July 7, 2003
Many cliches tout the benefits of adversity. Out of adversity comes strength. Adversity adds character. Adversity builds faith. Ron Holloway is strong, filled with character, and his faith has shepherded him from the night shift as a Tulane custodian to the floor of the Louisiana Superdome, where he celebrated the completion of his degree in computer information systems on May 17.
Holloway is one of 36 staff members receiving degrees this year. It has been a long road to graduation for Holloway, now a systems analyst in facilities services--a road filled with setbacks, difficulties and irony.
The Desert Storm veteran moved to New Orleans from California in 1993 after his stint with the Marine Corps ended. The only position available to him at Tulane was custodial.
"I was disappointed," he said. "But my goal all along was to come in and move up. When I was growing up, I always said I did not want to be a janitor." He immediately examined his options. "When I started at Tulane in custodial work, everyone told me the only way out of janitorial was to go into clerical," Holloway recalls.
He took the mandatory human resources typing test after six months at Tulane, and failed. A week later, he was allowed to retake it; again, he did not pass. Still, he continued to look for a transfer and found possibilities--a file room clerk in the Office of Institutional Advancement, and a financial associate.
He passed on the clerk's job in the hopes of getting the other position; he did not. He had to wait another six months before re-applying for a transfer out of his janitorial position. Ironically, his choices were the same six months later. This time, he took the file room clerk's job when it was offered.
"I figured God had a lesson for me, and I wasn't going to make the same mistake twice," he says. Over the next six years, Holloway worked his way up through institutional advancement--file room clerk, secretary (he passed the typing test on his next try), applications specialist. All the while, he continued working on his degree. But in 1999, things changed. He was working in donor relations when that area underwent a number of shifts in personnel and focus.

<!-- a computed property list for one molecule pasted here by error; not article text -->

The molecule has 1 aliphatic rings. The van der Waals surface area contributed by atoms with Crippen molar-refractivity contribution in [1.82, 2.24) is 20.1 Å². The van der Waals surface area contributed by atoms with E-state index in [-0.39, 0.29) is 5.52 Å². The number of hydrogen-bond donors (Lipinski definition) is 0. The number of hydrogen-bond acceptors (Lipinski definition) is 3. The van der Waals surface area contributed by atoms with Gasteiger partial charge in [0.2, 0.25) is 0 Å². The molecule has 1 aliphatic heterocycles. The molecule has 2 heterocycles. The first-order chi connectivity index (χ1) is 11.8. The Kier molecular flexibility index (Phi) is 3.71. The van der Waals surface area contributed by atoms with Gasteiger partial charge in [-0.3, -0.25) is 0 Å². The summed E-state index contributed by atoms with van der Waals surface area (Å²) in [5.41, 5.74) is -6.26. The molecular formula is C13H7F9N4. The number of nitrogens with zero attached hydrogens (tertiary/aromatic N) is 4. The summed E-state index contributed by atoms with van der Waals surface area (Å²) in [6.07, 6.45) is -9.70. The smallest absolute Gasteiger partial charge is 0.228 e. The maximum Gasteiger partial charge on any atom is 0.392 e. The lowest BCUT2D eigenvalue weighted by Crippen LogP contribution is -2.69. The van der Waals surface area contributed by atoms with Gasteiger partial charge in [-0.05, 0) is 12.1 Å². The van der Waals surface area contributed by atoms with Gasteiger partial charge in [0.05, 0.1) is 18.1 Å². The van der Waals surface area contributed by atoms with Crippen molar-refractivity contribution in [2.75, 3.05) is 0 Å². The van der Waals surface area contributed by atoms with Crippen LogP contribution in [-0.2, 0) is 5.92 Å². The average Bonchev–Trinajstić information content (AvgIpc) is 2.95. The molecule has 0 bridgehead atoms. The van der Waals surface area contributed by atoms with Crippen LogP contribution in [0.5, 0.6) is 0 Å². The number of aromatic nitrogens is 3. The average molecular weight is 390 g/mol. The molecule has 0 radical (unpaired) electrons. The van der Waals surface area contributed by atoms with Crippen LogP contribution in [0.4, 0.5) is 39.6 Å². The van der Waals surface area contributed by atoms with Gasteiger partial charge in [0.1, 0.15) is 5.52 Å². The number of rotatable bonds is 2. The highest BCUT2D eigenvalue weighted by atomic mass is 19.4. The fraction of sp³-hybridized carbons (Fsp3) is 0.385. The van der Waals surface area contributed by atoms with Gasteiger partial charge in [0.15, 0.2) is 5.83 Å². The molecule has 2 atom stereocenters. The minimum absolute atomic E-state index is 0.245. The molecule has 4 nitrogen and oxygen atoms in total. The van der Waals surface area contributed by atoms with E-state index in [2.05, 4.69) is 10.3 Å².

"It was kind of tough," he acknowledges. "My job was reduced to a more clerical position and there were problems with communication and respect. But I hung in there--it's not my way to leave just because things get tough." As the personnel situation worsened, Holloway turned again to his source of guidance and comfort--his faith. "I prayed about it a lot," he says. "I talked to my wife and we prayed about it together."
His family counseled him, prayed with him, worried about him. In July 2001, Ron Holloway resigned. "My family was concerned, but I really had a sense of peace about it," he said.
He went to school full-time and helped support his family through his own computer consulting work and by taking extra paying assignments with the Navy Reserves. In July 2002, a month before he finished his degree, Holloway got a phone call from Sylvester Johnson, his former janitorial supervisor. Johnson, now associate vice president for facilities services, had a different kind of job in mind for Holloway this time.
He has been working as a systems analyst in facilities services ever since--first on a contract basis and now full-time. Holloway is known around campus as a quiet man, a man of faith who always answers the question "How are you?" with the response, "I am blessed." He has also served as a role model for other staff members, who see his hard work and perseverance paying off.
His wife, Sophia, who also is working on her Tulane degree, has been his staunch supporter and believes his story can encourage others. "We pray his story will uplift and set free others who feel like their dreams are denied," she says. "We want to let others know that a dream deferred is not a dream denied."
Suzanne Johnson can be reached at email@example.com.
Tulane University, New Orleans, LA 70118 504-865-5000 firstname.lastname@example.org